It is rare when I find myself in agreement with Stanley Fish. But I think in his most recent column, I think that he finds such an unalienable truth among teachers that it is impossible, as someone interested in teaching, to disagree with. In his column, he discusses how disasterous a proposed Texas plan for higher education would be, if enacted, for the education of students.
No, it's not the Texas plan to teach elementary and high school students that Phyllis Schlafly is the second coming of George Washington. No, this plan involves the state's universities, particularly Texas A&M. Essentially, the plan wholeheartedly embraces the idea that students are, first and foremost, consumers and should be treated as such.
Fish goes on at some length about why this is such a bad idea. The value of an education is not the same as that of a new car, a television, or -- as he notes -- a hamburger. These are things meant to be enjoyed in the moment for their immediate value. And, given the extraordinary rise of both consumer credit debt and obesity, we have been thinking of ourselves too much as consumers.
Instead, education is an investment. Smart investors don't go after the sexy new thing on the stock market; they pursue long-term goals. If they bought and sold based on their happiness with each stock on any given day, then most would do disastrously and lose all of their money. Students, as Fish points out, often don't find the value in what they were taught until years, sometimes decades, later.
What also gets my goat is that the same conservative think tanks that are promoting this idea are the same ones that oppose pity promotions. Students need to earn their grades -- as long as they are enjoying it. It is virtually impossible to simultaneously do both well.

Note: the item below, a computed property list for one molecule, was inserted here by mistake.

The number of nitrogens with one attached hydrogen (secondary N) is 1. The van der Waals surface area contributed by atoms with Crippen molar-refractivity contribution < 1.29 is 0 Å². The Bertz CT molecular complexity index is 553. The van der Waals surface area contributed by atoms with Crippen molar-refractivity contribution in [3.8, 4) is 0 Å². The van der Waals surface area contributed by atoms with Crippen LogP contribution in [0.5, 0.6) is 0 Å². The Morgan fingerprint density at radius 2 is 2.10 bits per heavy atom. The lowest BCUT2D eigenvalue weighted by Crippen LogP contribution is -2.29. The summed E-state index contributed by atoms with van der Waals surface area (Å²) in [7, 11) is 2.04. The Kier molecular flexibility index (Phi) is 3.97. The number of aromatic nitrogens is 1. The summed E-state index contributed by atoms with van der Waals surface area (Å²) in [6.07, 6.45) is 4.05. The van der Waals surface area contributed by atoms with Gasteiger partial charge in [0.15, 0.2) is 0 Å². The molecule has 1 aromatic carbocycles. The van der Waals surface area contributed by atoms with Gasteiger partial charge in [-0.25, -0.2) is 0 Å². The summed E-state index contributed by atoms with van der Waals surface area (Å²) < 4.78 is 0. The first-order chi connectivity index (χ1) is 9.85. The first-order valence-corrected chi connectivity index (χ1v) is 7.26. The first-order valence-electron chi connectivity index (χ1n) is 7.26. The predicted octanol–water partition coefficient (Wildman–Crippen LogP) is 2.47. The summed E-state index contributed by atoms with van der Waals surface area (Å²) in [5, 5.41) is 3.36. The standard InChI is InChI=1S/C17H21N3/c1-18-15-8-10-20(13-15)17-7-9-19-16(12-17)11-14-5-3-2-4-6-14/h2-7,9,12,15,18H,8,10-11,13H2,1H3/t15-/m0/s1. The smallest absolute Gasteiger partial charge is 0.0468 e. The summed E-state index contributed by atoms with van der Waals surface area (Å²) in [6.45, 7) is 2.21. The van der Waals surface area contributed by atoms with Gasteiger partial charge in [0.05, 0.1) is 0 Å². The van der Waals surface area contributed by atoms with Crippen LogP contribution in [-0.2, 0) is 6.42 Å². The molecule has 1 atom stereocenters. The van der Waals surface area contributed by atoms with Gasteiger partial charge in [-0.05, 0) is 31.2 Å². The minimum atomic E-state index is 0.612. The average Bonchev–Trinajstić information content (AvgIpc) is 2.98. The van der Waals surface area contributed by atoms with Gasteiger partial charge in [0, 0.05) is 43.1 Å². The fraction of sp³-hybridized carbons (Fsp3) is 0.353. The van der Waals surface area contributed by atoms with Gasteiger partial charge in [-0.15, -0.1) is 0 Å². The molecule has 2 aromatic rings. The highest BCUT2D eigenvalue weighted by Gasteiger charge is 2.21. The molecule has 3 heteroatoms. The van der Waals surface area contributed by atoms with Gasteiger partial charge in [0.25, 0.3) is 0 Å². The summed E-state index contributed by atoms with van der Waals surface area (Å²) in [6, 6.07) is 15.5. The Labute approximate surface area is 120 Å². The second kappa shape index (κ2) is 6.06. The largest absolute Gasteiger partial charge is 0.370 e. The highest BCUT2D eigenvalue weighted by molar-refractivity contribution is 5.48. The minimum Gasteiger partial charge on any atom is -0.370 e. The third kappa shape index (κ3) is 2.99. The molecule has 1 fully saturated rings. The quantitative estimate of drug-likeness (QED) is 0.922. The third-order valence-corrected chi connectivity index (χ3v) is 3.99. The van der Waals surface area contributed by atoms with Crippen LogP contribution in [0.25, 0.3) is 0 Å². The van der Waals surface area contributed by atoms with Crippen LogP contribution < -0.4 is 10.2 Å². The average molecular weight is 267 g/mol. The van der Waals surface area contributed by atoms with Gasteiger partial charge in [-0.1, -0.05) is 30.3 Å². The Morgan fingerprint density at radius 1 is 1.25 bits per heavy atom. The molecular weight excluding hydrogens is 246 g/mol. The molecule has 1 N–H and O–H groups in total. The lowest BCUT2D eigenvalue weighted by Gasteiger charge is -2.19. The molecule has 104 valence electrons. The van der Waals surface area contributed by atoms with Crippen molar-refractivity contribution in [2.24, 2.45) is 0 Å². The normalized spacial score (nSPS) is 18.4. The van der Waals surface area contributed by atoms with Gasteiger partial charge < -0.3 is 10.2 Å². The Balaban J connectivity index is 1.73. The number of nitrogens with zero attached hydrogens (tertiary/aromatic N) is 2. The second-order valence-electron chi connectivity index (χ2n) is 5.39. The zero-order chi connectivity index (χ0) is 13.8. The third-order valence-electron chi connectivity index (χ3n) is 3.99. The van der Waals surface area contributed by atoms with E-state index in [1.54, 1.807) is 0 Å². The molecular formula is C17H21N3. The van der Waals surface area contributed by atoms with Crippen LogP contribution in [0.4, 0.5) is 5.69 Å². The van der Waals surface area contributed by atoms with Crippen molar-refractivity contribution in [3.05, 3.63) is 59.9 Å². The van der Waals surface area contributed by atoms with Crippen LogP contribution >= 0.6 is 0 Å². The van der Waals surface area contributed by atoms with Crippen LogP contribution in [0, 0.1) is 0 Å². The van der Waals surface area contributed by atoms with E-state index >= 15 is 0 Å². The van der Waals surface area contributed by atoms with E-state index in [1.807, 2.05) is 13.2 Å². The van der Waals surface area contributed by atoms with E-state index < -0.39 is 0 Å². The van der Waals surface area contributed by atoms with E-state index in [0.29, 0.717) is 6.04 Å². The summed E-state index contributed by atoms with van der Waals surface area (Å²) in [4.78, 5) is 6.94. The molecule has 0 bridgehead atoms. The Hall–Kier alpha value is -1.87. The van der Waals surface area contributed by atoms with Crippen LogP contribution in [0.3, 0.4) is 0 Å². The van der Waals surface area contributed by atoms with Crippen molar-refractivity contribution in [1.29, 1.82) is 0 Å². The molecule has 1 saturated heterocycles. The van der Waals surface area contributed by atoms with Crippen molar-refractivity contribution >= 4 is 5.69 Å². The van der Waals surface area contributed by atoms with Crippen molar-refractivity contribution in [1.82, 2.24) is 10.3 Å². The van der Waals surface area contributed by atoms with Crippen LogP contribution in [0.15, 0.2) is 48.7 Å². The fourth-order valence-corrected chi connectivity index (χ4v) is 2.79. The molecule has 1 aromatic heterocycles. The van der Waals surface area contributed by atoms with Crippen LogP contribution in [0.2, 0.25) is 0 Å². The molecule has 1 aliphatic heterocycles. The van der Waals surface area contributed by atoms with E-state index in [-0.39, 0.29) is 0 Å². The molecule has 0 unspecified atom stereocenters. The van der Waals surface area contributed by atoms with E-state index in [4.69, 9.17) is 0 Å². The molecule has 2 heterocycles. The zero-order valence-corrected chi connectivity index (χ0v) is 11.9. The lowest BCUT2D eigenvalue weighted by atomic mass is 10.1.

By some miraculous coincidence, this week I was catching up on This American Life podcasts that I had missed. One episode, called "Save the Day" had a story by Nancy Updike about a college in Alabama with an event called the "Life Raft Debate." The premise is simple, there is some horrible apocalyptic event and only the people in the auditorium survive and there is enough room on the life raft for one professor. Several professors have five minutes to make a case that their academic discipline is the one that is needed. Then, there is the "Devil's Advocate" that argues that none should be saved. The students in the auditorium vote at the end of the presentations to decide.
Partial Spoiler Alert In the story, the debate becomes totally debased; professors compete by trying to create entertaining skits for the students in the audience. They are sometimes elaborate, sometimes weak, but all of them aim to entertain rather than argue. The debate, designed to elaborate on the values of a liberal arts education, has -- just as Fish rightly predicts will happen by using teaching evaluations -- turned into a show designed to entertain rather than teach. There is no educational value left in the debate. I don't want to ruin the show too much, but you should definitely listen to it (this story starts about 42.5 minutes in) to find out what happens when the Devil's Advocate speaks (who, amazingly enough, is an untenured faculty member).
Let me just say, students like to be challenged when they do not expect to be pandered to.